“Every year, one and a half million people in the world are treated for osteoarthritis with hip prosthesis. Our aim is to make these hip replacements last for a lifetime” says Dr.Edward Valstar in his talk about a possible cure for this specific abnormality, which leads to the degradation of joints in human body.
With an MSc in Mechanical engineering and a PhD in the imaging of orthopaedic implants, Valstar’s interest lies in combining engineering and medicine. As a professor in Orthopaedics at the Leiden University Medical Center and an Antonie van Leeuwenhoek professor at the Department of Biomechanical Engineering in TU Delft, Valstar’s focus is on the implantation of artificial joints in the hips and the knees. As much a good Samaritan he is, Valstar quite enjoys stage presentations and reaching out to a wide audience.
According to the professor, the most important challenge in regard to hip replacement surgeries is that it fails in a few years, due to the formation of a scar tissue around the area where the prosthesis is done. But why does it fail?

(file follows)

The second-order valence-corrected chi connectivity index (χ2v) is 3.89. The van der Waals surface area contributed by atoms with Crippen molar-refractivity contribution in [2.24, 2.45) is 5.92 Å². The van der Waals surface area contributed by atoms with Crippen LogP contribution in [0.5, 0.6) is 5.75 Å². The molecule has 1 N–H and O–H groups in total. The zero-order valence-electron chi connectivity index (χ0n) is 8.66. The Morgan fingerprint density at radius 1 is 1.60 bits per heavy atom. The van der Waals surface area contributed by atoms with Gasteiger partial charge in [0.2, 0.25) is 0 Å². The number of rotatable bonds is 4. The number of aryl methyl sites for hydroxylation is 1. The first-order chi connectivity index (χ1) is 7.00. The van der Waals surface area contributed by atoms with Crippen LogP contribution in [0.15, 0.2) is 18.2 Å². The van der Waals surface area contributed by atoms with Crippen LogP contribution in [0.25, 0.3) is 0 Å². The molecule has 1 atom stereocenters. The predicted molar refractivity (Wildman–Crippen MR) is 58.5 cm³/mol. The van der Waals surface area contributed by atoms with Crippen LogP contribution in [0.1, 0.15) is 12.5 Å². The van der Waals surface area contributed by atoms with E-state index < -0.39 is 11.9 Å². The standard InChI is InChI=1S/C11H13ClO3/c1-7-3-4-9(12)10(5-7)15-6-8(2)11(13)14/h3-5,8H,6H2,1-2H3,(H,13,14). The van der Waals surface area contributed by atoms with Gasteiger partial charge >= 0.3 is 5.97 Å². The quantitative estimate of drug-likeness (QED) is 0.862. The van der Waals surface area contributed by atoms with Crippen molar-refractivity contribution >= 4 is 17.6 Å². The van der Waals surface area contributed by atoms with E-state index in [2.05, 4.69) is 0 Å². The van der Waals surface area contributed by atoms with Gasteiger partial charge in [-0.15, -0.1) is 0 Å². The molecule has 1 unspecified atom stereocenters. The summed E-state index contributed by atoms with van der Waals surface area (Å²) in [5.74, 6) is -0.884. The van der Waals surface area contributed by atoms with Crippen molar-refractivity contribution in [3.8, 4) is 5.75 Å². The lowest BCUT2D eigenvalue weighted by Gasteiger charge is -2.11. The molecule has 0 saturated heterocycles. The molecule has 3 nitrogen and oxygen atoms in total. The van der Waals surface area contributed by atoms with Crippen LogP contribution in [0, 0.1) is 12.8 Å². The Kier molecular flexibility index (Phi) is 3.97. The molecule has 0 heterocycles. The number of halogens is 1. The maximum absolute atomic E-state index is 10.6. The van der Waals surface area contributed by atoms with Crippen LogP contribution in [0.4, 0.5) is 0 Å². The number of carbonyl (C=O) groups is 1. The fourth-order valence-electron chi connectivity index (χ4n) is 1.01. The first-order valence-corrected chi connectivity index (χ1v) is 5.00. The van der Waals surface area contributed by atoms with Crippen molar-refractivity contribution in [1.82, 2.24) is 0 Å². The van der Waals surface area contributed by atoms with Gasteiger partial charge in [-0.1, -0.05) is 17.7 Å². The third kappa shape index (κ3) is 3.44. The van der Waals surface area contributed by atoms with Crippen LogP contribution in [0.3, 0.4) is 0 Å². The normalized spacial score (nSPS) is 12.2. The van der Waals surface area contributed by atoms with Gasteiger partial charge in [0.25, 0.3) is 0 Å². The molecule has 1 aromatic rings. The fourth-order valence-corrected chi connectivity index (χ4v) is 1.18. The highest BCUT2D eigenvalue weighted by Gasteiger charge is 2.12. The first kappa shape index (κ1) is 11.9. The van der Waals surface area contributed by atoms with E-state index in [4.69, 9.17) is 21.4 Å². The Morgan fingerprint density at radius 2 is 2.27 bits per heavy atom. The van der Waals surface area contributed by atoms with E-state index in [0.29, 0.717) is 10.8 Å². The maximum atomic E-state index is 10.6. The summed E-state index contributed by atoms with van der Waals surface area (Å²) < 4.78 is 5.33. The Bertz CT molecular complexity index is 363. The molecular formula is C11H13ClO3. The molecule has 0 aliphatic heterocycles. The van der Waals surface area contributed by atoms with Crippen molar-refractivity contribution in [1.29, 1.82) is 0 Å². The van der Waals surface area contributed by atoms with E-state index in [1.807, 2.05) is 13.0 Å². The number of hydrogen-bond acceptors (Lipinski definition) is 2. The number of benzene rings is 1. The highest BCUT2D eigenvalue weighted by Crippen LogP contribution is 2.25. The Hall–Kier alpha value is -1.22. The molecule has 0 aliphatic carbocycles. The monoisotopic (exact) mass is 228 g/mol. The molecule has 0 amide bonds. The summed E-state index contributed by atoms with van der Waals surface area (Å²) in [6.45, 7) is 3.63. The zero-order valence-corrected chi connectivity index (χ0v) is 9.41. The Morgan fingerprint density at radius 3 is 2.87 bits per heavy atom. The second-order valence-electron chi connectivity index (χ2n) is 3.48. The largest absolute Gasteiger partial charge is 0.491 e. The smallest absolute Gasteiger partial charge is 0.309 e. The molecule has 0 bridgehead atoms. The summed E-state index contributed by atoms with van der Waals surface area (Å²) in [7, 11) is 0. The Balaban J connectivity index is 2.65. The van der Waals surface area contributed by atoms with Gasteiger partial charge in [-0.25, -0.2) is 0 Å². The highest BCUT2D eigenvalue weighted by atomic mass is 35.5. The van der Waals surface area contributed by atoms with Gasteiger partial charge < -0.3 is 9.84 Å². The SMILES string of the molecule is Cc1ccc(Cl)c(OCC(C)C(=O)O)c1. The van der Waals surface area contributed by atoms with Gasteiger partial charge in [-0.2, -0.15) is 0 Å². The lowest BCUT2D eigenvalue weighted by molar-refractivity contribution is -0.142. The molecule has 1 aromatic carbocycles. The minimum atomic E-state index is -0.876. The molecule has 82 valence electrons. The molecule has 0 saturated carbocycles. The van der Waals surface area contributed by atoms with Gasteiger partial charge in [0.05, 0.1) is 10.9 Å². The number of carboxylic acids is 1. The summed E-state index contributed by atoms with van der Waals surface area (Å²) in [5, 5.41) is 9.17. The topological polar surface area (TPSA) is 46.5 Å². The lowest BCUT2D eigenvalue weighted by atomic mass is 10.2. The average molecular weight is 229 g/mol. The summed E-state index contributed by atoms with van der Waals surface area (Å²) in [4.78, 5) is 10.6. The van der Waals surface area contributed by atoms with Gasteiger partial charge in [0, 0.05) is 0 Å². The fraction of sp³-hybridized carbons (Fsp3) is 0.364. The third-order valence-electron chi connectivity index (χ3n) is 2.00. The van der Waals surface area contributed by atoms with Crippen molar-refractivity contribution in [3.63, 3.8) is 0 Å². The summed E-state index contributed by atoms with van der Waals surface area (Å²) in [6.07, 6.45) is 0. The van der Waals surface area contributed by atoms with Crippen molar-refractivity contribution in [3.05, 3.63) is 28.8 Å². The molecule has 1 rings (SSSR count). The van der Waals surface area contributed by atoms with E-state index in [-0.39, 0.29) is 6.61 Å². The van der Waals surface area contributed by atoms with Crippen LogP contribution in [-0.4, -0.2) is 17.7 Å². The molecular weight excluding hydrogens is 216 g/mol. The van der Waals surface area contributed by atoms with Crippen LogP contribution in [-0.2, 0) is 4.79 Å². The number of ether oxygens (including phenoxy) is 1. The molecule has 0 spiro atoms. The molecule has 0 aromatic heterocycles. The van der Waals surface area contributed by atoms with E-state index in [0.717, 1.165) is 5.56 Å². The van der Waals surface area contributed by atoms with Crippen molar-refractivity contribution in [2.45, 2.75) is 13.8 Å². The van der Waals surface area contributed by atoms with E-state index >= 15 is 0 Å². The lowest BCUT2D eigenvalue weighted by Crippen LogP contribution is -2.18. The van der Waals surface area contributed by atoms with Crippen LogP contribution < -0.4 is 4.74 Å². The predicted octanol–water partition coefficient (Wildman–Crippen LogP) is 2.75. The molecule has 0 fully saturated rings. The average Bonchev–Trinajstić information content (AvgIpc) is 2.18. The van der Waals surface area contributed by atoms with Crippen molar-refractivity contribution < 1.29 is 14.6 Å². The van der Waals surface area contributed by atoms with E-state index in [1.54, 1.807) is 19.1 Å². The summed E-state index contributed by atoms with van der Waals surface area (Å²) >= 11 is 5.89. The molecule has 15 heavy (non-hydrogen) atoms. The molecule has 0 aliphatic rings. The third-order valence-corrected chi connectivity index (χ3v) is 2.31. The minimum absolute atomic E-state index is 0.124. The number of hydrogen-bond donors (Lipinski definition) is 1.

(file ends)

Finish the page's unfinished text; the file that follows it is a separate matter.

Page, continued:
“The artificial implants function in a harsh environment, where peak loads act regularly, leading to failure. No hip prosthesis lasts for more than 30 years” explains Valstar. He says that extensive and prospective research is being carried out on possible solutions to this issue, which include shredding the tissue into tiny pieces with a high pressure jet of water or turning the tissue into bone, which is along the lines of “turning waste into gold”.
“The number of patients are on the rise. We have to accept loading and eliminate the need for revision surgery. We have to improve hip prosthesis.” This is Valstar’s mission for the greater good.